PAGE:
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pH and NPK Values Explained

Gardening is NOT rocket science, but it is also not something that happens naturally for everyone. Yes, some people have a green thumb, but some of those same people jealously hoard the information that makes them so successful, often just so they can have the best yard or garden on the block! Don't be mad at them because they can do what you think you cannot! Get even instead and read up on how to make your garden grow! It only takes a little bit of knowledge and a few invaluable tools, such as one of our inexpensive home soil testing kits, to make your dream of having the most beautiful garden spot a reality. You are welcome to hoard this information if you so choose, though we think the neighborly thing to do is to share our site with everyone you know.

The first understanding you should have is just exactly what pH is and what it means. Most of you probably don't know that ‘pH' actually means ‘potential (or power) of Hyrdrogen'. (That's okay, I didn't know either!) Simply stated, it is a measure of the acidity or alkalinity of a material when it is dissolved in water. The material we'll be talking about is your soil. A pH value of 7 is considered neutral, while values less than (<) 7 are considered acidic and values greater than (>) 7 are considered basic, or alkaline. Most plants are able to withstand a wide range of pH levels, but if you are gardening organically, then the ideal pH level will be 6.5. Our article, Soil Testing 101, will give you a much more detailed understanding of pH, the importance of testing your soil and how to adjust the pH of your soil. An inexpensive, easy-to-use soil tester will give you the current pH and allow you to monitor the pH of your soil regularly, as the amount of rain and other environmental factors can change the pH.  

The second most important measurement to know is actually more than one, though it is sometimes expressed as the NPK value. N=Nitrogen, P=Phosphorous and K=Potassium (Potash). These three nutrients are the most important to understand and provide for the vitality and performance of your garden plants. These are also the three numbers that you will see prominently displayed on any bag of fertilizer and are an indication of the percentage of that nutrient in relation to the amount of the fertilizer in the bag or container. These values are uniformly listed in N-P-K order. Also keep in mind, that one is no good without the other nutrients to support your plants' growth. As in all of life, balance is important!

Nitrogen is the first major element that will cause your plants to grow strong and to mature quickly. Nitrogen depletion may first appear as discoloration of older leaves but then can advance in detriment, eventually causing the death of your plants. A nitrogen rich environment will produce healthy, green foliage and is directly responsible for the overall size and vigor of your plants, while a nitrogen depleted environment will result in stunted, yellow growth with even the new growth being weak and spindly. Needless to say, your plants cannot survive and produce well without it! A simple soil tester can quickly and accurately tell you how much nitrogen your soil has. If your nitrogen levels are fine, then you don't have to add itthat saves you money and time!

Phosphorous is the second essential nutrient that you will want to measure. Phosphorous is absolutely necessary for photosynthesis and enables the transfer of energy throughout the plant. The highest levels of phosphorous will be used when seeds are germinating, while the seedling is growing and while flowering is occurring. Phosphorous is also essential to boost your plants' resistance to disease and in order to grow strong, healthy root systems. An electronic soil tester can most quickly determine the levels of phosphorous in your soil, though some gardeners prefer to use a complete, hands-on home soil test kit. A phosphorous deficiency may show in mature leaves on a uniformly smaller, stunted plant; they may turn dark green. Though green is normally good, when the plant appears to be stunted and is ‘unnaturally' green, you may want to pull out your handy-dandy soil test kit and check the levels of phosphorous. Some foliage will also display purple or brown spots.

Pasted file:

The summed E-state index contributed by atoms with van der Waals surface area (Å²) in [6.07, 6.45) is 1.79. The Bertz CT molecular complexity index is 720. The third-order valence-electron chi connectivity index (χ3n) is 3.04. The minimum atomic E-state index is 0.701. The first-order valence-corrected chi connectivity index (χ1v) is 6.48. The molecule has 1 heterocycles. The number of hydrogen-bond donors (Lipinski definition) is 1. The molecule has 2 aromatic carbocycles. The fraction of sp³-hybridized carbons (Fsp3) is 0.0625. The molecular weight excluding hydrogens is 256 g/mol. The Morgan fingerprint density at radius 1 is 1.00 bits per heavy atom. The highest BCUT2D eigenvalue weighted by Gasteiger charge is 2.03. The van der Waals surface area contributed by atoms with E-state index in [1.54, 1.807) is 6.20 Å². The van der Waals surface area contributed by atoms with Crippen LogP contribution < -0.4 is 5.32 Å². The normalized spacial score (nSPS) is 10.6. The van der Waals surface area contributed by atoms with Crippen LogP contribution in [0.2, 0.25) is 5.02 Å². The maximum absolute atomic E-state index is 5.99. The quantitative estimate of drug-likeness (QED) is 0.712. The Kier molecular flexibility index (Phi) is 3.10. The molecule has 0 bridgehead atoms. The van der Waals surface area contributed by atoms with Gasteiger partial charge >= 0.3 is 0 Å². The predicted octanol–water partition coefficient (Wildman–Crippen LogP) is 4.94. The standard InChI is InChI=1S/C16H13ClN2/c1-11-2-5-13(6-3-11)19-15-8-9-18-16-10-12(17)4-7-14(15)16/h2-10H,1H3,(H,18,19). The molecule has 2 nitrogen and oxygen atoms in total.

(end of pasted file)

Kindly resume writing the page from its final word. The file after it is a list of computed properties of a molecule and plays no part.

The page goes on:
Potassium, or the K in NPK, prevents excessive water loss during dry periods, helps your plants to withstand cold temperatures and additionally aides their resistance to disease. Potassium, also called Potash, helps your plants to make the optimal use of light and air by increasing chlorophyll and regulating stomata (pores) openings which are used for gas exchange in plants, kind of like a human's respiratory system. If deficient, plants may grow the tallest and appear otherwise healthy, but older leaves will turn yellow between the veins followed by whole leaves turning dark, yucky yellow and dying off. You may also have a potassium deficiency if flowers drop before the fruit starts to develop, as this is when potassium levels are most important. High soil salinity can also block potassium. 

So, now you knowat least about pH and NPK. In addition to knowledge of these fundamentals, you of course need water and sunlight. Most vegetable garden plants will require plenty of sun and consistent moisture, while decorative annuals, perennials, grasses, shrubs and vines will have varied requirements. Amazingly, there are affordable moisture and light testers as well, all designed for the home gardener to enable you to grow your gardens just like the professionals (or your neighbors) do!

One Response to “pH and NPK Values Explained”

  1. […] Organic All Season Lawn Food – This all-purpose lawn food has an NPK* of […]

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